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Kiwifruit have the highest vitamin C content of any fruit and are an excellent source of magnesium, potassium, and vitamin E.
Specialty Crops in Alabama
BY LEIGH STRIBLING

           We all know that eating plenty of fruits and vegetables can help reduce the risk of developing heart disease, certain cancers, and other chronic diseases.
           Alabama fruit and vegetable growers are contributing to a supply of fresh, delicious, and interesting produce for consumers. And they are getting help from Alabama Agricultural Experiment Station (AAES) scientists at Auburn University and Alabama A&M University.
           These scientists are studying several fruit and vegetable crops to determine their viability as specialty crops for Alabama. Specialty crops are high-value crops that can be grown on limited acreage and still be profitable. Satsumas, kiwifruit, and shiitake mushrooms are among those grown in Alabama now. In addition, Asian pears, jujube, and pawpaws show strong potential in AAES research.
           Satsuma oranges—small, sweet, and nearly seedless fruits—were introduced to the state in 1878 and for several decades were a thriving industry. But they lost favor with farmers when several large freezes before World War II destroyed crops and all but eliminated plantings. Today, AAES researchers are studying how to make Satsuma plants hardier in freezing temperatures and to reestablish their production in South Alabama.
           Producers recently took a giant step toward getting Satsumas in the marketplace when they received a grant to purchase equipment needed to wash, wax, and sort Satsumas for marketing and selling. Chain stores require fruits to be graded and sorted at exact sizes.

AAES researchers are studying how to make Satsuma trees hardier in freezing temperatures and to reestablish their production in South Alabama. Marketing is a top priority for the Alabama Satsuma market.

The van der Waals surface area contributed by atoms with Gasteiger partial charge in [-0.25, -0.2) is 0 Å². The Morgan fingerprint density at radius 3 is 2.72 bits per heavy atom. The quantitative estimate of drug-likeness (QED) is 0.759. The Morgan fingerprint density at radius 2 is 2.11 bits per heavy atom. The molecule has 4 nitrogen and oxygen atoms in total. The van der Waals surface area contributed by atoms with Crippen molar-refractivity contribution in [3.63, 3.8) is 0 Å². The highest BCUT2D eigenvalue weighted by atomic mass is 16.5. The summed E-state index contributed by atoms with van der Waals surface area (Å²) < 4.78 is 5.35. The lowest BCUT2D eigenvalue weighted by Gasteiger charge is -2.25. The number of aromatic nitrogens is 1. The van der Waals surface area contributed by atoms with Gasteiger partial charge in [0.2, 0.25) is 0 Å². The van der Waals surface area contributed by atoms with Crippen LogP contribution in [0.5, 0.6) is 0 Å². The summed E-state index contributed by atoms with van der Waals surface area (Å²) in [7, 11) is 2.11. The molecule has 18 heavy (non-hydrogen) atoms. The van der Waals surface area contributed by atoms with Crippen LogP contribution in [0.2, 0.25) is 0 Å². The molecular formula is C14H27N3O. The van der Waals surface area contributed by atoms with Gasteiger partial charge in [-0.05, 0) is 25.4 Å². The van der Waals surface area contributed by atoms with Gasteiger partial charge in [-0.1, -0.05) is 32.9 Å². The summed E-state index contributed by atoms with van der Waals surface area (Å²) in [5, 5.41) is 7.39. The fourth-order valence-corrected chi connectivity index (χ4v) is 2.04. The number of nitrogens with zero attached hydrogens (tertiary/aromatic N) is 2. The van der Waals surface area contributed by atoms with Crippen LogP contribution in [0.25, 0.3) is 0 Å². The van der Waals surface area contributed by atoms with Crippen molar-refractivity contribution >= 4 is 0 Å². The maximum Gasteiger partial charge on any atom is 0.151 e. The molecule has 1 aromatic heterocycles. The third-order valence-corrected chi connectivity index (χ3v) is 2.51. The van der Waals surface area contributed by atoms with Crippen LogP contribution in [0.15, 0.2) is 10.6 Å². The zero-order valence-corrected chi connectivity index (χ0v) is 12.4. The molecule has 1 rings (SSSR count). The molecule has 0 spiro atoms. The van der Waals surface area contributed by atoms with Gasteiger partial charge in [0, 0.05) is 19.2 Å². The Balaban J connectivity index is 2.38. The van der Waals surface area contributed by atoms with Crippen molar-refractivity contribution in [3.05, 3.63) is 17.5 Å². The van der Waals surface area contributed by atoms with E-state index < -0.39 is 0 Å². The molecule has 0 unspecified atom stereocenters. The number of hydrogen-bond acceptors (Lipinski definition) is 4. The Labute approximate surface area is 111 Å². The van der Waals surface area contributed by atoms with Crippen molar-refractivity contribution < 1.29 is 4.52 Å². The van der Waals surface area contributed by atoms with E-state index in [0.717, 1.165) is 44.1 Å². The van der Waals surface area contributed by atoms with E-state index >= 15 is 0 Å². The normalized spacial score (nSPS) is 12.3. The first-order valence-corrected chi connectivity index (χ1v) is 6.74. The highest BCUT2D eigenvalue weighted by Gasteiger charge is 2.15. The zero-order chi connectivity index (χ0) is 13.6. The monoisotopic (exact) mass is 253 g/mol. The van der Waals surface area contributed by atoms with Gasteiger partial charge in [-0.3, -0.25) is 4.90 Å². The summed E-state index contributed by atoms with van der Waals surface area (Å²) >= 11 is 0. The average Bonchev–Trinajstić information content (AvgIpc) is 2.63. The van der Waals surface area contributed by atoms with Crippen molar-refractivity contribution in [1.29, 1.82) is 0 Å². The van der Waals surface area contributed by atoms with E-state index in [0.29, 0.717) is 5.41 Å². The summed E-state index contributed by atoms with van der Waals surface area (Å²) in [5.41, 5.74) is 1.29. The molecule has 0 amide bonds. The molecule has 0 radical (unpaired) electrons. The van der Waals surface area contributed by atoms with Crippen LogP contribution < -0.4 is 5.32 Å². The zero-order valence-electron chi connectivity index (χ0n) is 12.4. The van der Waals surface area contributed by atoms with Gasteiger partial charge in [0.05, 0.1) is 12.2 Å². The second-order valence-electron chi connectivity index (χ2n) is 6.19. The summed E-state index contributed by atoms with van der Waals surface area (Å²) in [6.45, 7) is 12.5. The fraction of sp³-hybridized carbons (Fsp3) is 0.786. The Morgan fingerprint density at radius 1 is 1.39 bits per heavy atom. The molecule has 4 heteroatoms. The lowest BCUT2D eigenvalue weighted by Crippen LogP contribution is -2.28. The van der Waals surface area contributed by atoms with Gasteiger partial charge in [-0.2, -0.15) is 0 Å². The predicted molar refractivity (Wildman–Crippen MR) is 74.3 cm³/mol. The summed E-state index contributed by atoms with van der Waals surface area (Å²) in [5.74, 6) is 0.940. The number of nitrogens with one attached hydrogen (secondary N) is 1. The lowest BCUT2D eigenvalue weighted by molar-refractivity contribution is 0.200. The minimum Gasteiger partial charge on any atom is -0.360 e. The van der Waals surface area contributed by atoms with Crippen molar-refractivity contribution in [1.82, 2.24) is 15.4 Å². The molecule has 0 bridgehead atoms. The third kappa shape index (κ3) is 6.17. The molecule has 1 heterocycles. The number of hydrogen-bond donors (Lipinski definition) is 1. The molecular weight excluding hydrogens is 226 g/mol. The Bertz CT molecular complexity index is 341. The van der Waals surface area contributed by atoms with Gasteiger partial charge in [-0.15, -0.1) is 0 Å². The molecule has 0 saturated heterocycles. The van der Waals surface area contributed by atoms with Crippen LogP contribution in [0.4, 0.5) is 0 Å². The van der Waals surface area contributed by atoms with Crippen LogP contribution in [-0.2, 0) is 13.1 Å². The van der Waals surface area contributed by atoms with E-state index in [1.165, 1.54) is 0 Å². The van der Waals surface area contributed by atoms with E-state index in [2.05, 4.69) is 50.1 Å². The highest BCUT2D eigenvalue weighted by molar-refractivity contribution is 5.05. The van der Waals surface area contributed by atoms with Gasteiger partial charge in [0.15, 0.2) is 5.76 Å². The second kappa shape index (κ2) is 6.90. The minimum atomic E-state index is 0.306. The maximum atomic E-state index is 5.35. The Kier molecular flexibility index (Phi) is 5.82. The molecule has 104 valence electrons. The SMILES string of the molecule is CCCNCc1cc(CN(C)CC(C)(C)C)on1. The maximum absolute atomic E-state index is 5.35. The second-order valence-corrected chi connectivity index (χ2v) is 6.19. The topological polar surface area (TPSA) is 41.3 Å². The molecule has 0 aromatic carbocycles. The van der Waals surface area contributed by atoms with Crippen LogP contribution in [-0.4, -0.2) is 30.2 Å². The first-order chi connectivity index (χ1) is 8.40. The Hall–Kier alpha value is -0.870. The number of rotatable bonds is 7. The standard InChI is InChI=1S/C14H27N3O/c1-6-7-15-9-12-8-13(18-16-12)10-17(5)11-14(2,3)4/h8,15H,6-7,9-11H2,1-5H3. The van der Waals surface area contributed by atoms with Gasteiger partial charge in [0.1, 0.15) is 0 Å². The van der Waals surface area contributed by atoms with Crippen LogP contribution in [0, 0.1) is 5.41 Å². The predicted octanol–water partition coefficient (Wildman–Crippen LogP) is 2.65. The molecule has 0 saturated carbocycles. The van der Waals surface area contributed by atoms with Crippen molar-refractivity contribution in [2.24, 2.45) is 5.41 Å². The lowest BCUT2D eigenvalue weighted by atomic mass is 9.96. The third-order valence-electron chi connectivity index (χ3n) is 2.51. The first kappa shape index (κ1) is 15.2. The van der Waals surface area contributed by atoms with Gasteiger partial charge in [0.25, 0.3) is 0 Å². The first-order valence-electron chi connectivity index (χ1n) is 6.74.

Producers and researchers agree that marketing is a top priority for the Alabama Satsuma market. In a recent survey of consumers in nine cities, including sites in Alabama and Georgia, agricultural economists from Auburn asked grocery store shoppers about their preferences regarding Satsumas. Results from these surveys will let producers know, among other things, when to harvest their fruit and send it to market.
           “In addition to further research on marketing Satsumas,” said Bob Ebel, associate professor of horticulture at Auburn University who coordinates Auburn’s satsuma program, “our plans include evaluating the health benefits of Satsumas and other Alabama-grown fruit and designing a grower cooperative.”
           Kiwifruit is another specialty crop with market potential. Kiwifruit, which are native to China, are subtropical plants, which means they don’t tolerate extreme cold. But since 1985, the sweet-tart fruit has been grown successfully at the Chilton Research and Extension Center in Clanton, Alabama.
           Nutritionally, the small kiwifruit is a powerhouse, labeled by some these days as a “nutraceutical,” or a food packed with health benefits. Research indicates kiwifruit are the most nutrient-dense of all fruits. They have the highest vitamin C content of any fruit and are an excellent source of magnesium, potassium, and vitamin E.
           Based on the productivity of the kiwifruit crop at the Chilton Research and Extension Center, scientists estimate commercial growers in that area of the state could realize impressive yields as high as four to five tons per acre. They are convinced that in central and south-central Alabama, kiwifruit could be a profitable specialty crop
           While there may be local and regional markets for many of the specialty crops grown in Alabama, there is a unique market for skiitake mushrooms: colonies in outer space.
           AAES scientists at Alabama A&M University are examining the feasibility of growing exotic mushrooms in space. The project, funded by NASA, aims at developing a self-sustaining environment for future space colonies and is being conducted in cooperation with Purdue University and Howard University.